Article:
[QUIZ] Dice Roller (#61)

Discussion in 'Ruby' started by Ruby Quiz, Jan 6, 2006.

  1. Ruby Quiz

    Ruby Quiz Guest

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    by Matthew D Moss

    Time to release your inner nerd.

    The task for this Ruby Quiz is to write a dice roller. You should write a
    program that takes two arguments: a dice expression followed by the number of
    times to roll it (being optional, with a default of 1). So to calculate those
    stats for your AD&D character, you would do this:

    > roll.rb "3d6" 6

    72 64 113 33 78 82

    Or, for something more complicated:

    > roll.rb "(5d5-4)d(16/d4)+3"

    31

    [NOTE: You'll usually want quotes around the dice expression to hide parenthesis
    from the shell, but the quotes are not part of the expression.]

    The main code of roll.rb should look something like this:

    d = Dice.new(ARGV[0])
    (ARGV[1] || 1).to_i.times { print "#{d.roll} " }

    The meat of this quiz is going to be parsing the dice expression (i.e.,
    implementing Dice.new). Let's first go over the grammar, which I present in a
    simplified BNF notation with some notes:

    <expr> := <expr> + <expr>
    | <expr> - <expr>
    | <expr> * <expr>
    | <expr> / <expr>
    | ( <expr> )
    | [<expr>] d <expr>
    | integer

    * Integers are positive; never zero, never negative.
    * The "d" (dice) expression XdY rolls a Y-sided die (numbered
    from 1 to Y) X times, accumulating the results. X is optional
    and defaults to 1.
    * All binary operators are left-associative.
    * Operator precedence:
    ( ) highest
    d
    * /
    + - lowest

    [NOTE: The BNF above is simplified here for clarity and space. If requested, I
    will make available the full BNF description I've used in my own solution, which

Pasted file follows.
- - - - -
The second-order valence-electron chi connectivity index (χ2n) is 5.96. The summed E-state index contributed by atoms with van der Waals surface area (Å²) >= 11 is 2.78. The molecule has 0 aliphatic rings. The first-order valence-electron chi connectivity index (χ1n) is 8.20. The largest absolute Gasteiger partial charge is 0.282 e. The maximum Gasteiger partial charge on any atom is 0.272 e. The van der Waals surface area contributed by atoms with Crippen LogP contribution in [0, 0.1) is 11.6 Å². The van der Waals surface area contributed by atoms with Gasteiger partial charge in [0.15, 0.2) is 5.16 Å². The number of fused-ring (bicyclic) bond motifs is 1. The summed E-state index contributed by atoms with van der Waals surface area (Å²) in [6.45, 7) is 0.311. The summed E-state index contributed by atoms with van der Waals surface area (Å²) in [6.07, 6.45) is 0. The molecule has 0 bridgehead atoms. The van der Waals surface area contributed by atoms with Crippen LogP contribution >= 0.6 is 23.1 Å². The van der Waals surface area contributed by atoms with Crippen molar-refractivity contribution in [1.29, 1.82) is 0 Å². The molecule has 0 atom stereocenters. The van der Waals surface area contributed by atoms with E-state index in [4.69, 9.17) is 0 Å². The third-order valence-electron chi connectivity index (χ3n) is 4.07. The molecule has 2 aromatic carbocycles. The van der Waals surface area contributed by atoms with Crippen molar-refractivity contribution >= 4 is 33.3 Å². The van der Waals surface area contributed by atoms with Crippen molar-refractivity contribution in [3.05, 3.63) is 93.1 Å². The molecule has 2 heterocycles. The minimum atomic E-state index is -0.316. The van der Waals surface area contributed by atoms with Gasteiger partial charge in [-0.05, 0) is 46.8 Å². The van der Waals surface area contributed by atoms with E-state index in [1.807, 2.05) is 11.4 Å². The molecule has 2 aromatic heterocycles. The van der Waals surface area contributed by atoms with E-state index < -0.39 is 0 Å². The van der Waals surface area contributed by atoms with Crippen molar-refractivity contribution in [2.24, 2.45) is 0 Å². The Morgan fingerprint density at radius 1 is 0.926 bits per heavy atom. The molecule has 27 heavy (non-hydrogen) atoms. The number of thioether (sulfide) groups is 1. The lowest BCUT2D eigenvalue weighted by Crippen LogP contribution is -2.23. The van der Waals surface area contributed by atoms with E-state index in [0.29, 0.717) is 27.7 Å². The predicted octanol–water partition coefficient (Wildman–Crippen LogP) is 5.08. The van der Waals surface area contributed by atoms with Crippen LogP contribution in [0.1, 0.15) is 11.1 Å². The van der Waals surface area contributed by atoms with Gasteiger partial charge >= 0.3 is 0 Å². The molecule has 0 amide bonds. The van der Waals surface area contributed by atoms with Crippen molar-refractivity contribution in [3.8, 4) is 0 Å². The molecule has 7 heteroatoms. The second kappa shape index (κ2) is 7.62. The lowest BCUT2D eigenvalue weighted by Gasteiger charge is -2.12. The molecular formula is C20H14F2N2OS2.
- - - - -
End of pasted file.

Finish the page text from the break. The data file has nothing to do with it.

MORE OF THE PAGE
incorporates the association and precedence rules.]

    A few more things... Feel free to either craft this by hand or an available
    lexing/parsing library. Handling whitespace between integers and operators is
    nice. Some game systems use d100 quite often, and may abbreviate it as "d%"
    (but note that '%' is only allowed immediately after a 'd').
     
    Ruby Quiz, Jan 6, 2006
    #1
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  2. On Sat, Jan 07, 2006 at 03:56:47AM +0900, Ruby Quiz wrote:
    [...]
    } [NOTE: The BNF above is simplified here for clarity and space. If
    } requested, I will make available the full BNF description I've used in my
    } own solution, which incorporates the association and precedence rules.]

    I would appreciate the full BNF, please.

    --Greg
     
    Gregory Seidman, Jan 6, 2006
    #2
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  3. Ruby Quiz

    Jacob Fugal Guest

    On 1/6/06, Ruby Quiz <> wrote:
    > Or, for something more complicated:
    >
    > > roll.rb "(5d5-4)d(16/d4)+3"

    > 31


    I assume integer arithmetic? So if, for example, a 3 comes up on your
    d4, 16/d4 would be 5?

    Jacob Fugal
     
    Jacob Fugal, Jan 6, 2006
    #3
  4. --Apple-Mail-15--645237476
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    Please don't take this the wrong way, but I've never played D&D.
    Would someone mind explaining the math that went into the command
    below to generate it's result?

    ~ ryan ~


    On Jan 6, 2006, at 1:56 PM, Ruby Quiz wrote:

    > Time to release your inner nerd.
    >
    > The task for this Ruby Quiz is to write a dice roller...
    >
    > > roll.rb "3d6" 6

    > 72 64 113 33 78 82




    --Apple-Mail-15--645237476--
     
    J. Ryan Sobol, Jan 6, 2006
    #4
  5. On 06/01/06, J. Ryan Sobol <> wrote:
    > Please don't take this the wrong way, but I've never played D&D.
    > Would someone mind explaining the math that went into the command
    > below to generate it's result?


    I suspect user error.

    The correct answer will always be between 3 and 18 for 3d6.

    -austin
    --
    Austin Ziegler *
    * Alternate:
     
    Austin Ziegler, Jan 6, 2006
    #5
  6. On Jan 6, 2006, at 1:29 PM, J. Ryan Sobol wrote:

    > Please don't take this the wrong way, but I've never played D&D.
    > Would someone mind explaining the math that went into the command
    > below to generate it's result?
    >
    > ~ ryan ~
    >
    >
    > On Jan 6, 2006, at 1:56 PM, Ruby Quiz wrote:
    >
    >> Time to release your inner nerd.
    >>
    >> The task for this Ruby Quiz is to write a dice roller...
    >>
    >> > roll.rb "3d6" 6

    >> 72 64 113 33 78 82


    Hmm, that example looks wrong now that you mention it. It should be
    6 numbers between 3 and 18 (the roll of 3 six-sided dice).

    James Edward Gray II
     
    James Edward Gray II, Jan 6, 2006
    #6
  7. Ruby Quiz

    Matthew Moss Guest

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    Sticking with typical integer division (ie, round-down) is fine.

    If you wanted to extend the syntax to support round-up division (using '\'
    perhaps) or other options, feel free. Extra credit.